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Drape Geoid Heights Over Topography

This example shows the figure of the Earth (the geoid data set) draped on topographic relief (the topo data set). The geoid data is shown as an attribute (using a color scale) rather than being depicted as a 3-D surface itself. The two data sets are both 1-by-1-degree meshes sharing a common origin.

Load the topographic ( `topo` ) and geoid regular data grids.

```load topo load geoid```

Create a map axes using a Gall stereographic cylindrical projection (a perspective projection). Use `meshm` to plot a colored display of the geoid's variations, but specify `topo` as the final argument, to give each `geoid` grid cell the height (z value) of the corresponding `topo` grid cell. Low geoid heights are shown as blue, high ones as red.

```axesm gstereo; meshm(geoid,geoidrefvec,size(geoid),topo)```

For reference, plot the world coastlines in black, raise their elevation to 1000 meters (high enough to clear the surface in their vicinity), and expand the map to fill the frame.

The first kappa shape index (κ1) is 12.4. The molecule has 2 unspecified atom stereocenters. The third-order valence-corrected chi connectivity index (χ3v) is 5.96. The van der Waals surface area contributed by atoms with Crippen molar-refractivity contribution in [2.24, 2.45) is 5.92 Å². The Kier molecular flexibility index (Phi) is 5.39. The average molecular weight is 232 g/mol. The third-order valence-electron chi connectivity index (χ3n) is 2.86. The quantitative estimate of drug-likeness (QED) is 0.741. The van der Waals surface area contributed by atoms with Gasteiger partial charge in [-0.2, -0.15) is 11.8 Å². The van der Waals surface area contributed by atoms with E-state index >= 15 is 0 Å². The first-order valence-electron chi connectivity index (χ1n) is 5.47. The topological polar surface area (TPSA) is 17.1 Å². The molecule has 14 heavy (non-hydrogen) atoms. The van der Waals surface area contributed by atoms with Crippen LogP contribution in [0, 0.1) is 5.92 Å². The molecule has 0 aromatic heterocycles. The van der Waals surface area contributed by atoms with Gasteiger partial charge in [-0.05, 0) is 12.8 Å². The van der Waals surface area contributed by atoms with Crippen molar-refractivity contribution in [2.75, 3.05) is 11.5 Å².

```load coastlines plotm(coastlat,coastlon,'k') zdatam(handlem('allline'),1000) tightmap```

Due to the vertical view and lack of lighting, the topographic relief is not visible, but it is part of the figure's surface data. Bring it out by exaggerating relief greatly, and then setting a view from the south-southeast.

```daspectm('m',200); tightmap view(20,35)```

Remove the bounding box, shine a light on the surface (using the default position, offset to the right of the viewpoint), and render again with Gouraud shading.

```ax = gca; ax.Box = 'off'; camlight; lighting Gouraud```

Finally, set the perspective to converge slightly (the default perspective is orthographic). Notice that the geoid mirrors the topography of the major mountain chains such as the Andes, the Himalayas, and the Mid-Atlantic Ridge. You can also see that large areas of high or low geoid heights are not simply a result of topography.

`ax.Projection = 'perspective';`

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